Kreinest M.,Trauma Center Ludwigshafen | Kreinest M.,PHTLS Europe Research Group | Goller S.,Trauma Center Ludwigshafen | Goller S.,PHTLS Europe Research Group | And 8 more authors.
PLoS ONE | Year: 2015

Background/Objective: The application of a cervical collar is a standard procedure in trauma patients in emergency medicine. It is often observed that cervical collars are applied incorrectly, resulting in reduced immobilization of the cervical spine. The objective of this study was to analyze the practical skills of trained professional rescue personnel concerning the application of cervical collars. Material and Methods: Within emergency medical conferences, n = 104 voluntary test subjects were asked to apply a cervical collar to a training doll, wherein each step that was performed received an evaluation. Furthermore, personal and occupational data of all study participants were collected using a questionnaire. Results: The test subjects included professional rescue personnel (80.8%) and emergency physicians (12.5%). The average occupational experience of all study participants in pre-clinical emergency care was 11.1±8.9 years. Most study participants had already attended a certified training on trauma care (61%) and felt "very confident" in handling a cervical collar (84%). 11% applied the cervical collar to the training doll without errors. The most common error consisted of incorrect adjustment of the size of the cervical collar (66%). No association was found between the correct application of the cervical collar and the occupational group of the test subjects (trained rescue personnel vs. emergency physicians) or the participation in certified trauma courses. Conclusion: Despite pronounced subjective confidence regarding the application of cervical collars, this study allows the conclusion that there are general deficits in practical skills when cervical collars are applied. A critical assessment of the current training contents on the subject of trauma care must, therefore, be demanded. © 2015 Kreinest et al. This is an open access article distributed under the terms of the Creative Commons Attribution License, which permits unrestricted use, distribution, and reproduction in any medium, provided the original author and source are credited.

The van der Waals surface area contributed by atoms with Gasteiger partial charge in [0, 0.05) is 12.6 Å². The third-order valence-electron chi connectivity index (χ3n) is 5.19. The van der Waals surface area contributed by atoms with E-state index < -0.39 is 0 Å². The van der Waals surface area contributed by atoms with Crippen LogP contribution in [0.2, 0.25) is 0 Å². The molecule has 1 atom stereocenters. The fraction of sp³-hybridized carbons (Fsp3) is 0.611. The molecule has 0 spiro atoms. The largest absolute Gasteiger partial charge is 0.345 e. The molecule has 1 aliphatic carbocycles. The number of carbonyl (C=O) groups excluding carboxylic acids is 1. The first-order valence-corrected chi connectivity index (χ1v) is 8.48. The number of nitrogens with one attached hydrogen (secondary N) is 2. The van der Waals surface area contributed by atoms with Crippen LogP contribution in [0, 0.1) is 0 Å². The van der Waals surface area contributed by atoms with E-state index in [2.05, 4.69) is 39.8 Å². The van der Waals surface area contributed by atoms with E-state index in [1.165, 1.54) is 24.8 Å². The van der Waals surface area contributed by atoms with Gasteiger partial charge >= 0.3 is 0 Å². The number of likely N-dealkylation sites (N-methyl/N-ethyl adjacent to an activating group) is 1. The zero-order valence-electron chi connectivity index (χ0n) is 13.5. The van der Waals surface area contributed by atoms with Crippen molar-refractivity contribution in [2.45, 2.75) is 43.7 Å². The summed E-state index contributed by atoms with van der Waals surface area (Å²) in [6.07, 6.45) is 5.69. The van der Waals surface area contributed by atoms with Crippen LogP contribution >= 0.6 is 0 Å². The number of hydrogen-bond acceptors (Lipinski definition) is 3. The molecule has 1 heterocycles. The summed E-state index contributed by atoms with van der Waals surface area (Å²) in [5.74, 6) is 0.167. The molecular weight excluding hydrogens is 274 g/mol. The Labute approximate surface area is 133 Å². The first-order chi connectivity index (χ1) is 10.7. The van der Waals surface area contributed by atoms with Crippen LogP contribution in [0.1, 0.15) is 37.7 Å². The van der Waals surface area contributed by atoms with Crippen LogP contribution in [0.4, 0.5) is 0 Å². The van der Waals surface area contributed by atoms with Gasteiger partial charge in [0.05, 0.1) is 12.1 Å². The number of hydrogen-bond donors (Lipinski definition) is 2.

PubMed | PHTLS Europe Research Group, S2 Services, Trauma Center Ludwigshafen and Nurnberg University of Applied Sciences
Type: | Journal: European journal of trauma and emergency surgery : official publication of the European Trauma Society | Year: 2016

Spinal immobilization is a standard procedure in emergency medicine. Increasing awareness of complications associated with immobilization of trauma patients leads to controversial discussions in the literature. Current guidelines require to include considerations of accident mechanism, an assessment of the patients condition and an examination of the spine in the decision-making process if immobilization of the spine should be performed. This requires sound knowledge of assessing these parameters. The aim of the current study is to analyze German paramedics subjective uncertainty in terms of their prehospital assessment and treatment of patients suffering from spine injuries.Over a period of 17months participants in a trauma course were asked to complete a standardized anonymous questionnaire about subjective uncertainty of prehospital assessment and management of spinal trauma before participation in that course. Questions about the frequency of application of different immobilization tools and skills training on spinal immobilization were also asked.A total of 465 paramedics were surveyed. The participants did not indicate any uncertainty about the prehospital diagnosis and treatment of spinal injuries. The feeling of confidence was significantly greater in participants who had already attended another course on structured trauma care before. The participants agreed with the statements that standardized algorithms facilitate teamwork and that there is a need for a protocol for the prehospital treatment of spinal injuries.Paramedics do not feel uncertain about the prehospital assessment and treatment of spinal injuries. The feeling of confidence in participants who had already attended a course on the treatment of trauma patients before was significantly higher.


PubMed | PHTLS Europe Research Group, University of Heidelberg and Trauma Center Ludwigshafen
Type: | Journal: Scandinavian journal of trauma, resuscitation and emergency medicine | Year: 2016